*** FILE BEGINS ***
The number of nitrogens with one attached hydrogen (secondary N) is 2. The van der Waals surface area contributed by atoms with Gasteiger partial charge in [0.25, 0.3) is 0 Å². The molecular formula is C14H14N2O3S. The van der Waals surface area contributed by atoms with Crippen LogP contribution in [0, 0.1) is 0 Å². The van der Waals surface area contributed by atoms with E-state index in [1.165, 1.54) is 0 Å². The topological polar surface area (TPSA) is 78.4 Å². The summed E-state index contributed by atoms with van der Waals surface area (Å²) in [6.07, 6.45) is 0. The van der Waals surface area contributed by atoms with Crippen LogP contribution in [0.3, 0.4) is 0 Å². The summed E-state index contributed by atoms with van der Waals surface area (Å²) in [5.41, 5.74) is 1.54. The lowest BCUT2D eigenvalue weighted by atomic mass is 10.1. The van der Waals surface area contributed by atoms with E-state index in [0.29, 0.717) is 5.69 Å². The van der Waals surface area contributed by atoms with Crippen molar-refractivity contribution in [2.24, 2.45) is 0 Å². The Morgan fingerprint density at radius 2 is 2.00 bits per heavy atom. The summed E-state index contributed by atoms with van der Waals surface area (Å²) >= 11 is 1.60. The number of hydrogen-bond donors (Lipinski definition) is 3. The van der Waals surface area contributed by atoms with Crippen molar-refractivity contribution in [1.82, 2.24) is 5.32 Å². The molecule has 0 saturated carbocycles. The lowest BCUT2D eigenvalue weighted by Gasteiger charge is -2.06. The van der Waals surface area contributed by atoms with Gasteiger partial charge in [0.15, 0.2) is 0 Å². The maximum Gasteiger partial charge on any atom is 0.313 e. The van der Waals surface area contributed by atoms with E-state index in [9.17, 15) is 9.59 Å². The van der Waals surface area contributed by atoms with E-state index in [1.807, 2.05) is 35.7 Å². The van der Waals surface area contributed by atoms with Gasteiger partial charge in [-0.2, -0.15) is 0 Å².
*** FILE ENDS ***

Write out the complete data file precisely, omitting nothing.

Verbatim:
The number of nitrogens with one attached hydrogen (secondary N) is 2. The van der Waals surface area contributed by atoms with Gasteiger partial charge in [0.25, 0.3) is 0 Å². The molecular formula is C14H14N2O3S. The van der Waals surface area contributed by atoms with Crippen LogP contribution in [0, 0.1) is 0 Å². The van der Waals surface area contributed by atoms with E-state index in [1.165, 1.54) is 0 Å². The topological polar surface area (TPSA) is 78.4 Å². The summed E-state index contributed by atoms with van der Waals surface area (Å²) in [6.07, 6.45) is 0. The van der Waals surface area contributed by atoms with Crippen LogP contribution in [0.3, 0.4) is 0 Å². The summed E-state index contributed by atoms with van der Waals surface area (Å²) in [5.41, 5.74) is 1.54. The lowest BCUT2D eigenvalue weighted by atomic mass is 10.1. The van der Waals surface area contributed by atoms with E-state index in [0.29, 0.717) is 5.69 Å². The van der Waals surface area contributed by atoms with Crippen molar-refractivity contribution in [2.24, 2.45) is 0 Å². The Morgan fingerprint density at radius 2 is 2.00 bits per heavy atom. The summed E-state index contributed by atoms with van der Waals surface area (Å²) >= 11 is 1.60. The number of hydrogen-bond donors (Lipinski definition) is 3. The van der Waals surface area contributed by atoms with Crippen molar-refractivity contribution in [1.82, 2.24) is 5.32 Å². The molecule has 0 saturated carbocycles. The lowest BCUT2D eigenvalue weighted by Gasteiger charge is -2.06. The van der Waals surface area contributed by atoms with Gasteiger partial charge in [0.15, 0.2) is 0 Å². The maximum Gasteiger partial charge on any atom is 0.313 e. The van der Waals surface area contributed by atoms with E-state index in [9.17, 15) is 9.59 Å². The van der Waals surface area contributed by atoms with E-state index in [1.807, 2.05) is 35.7 Å². The van der Waals surface area contributed by atoms with Gasteiger partial charge in [-0.2, -0.15) is 0 Å².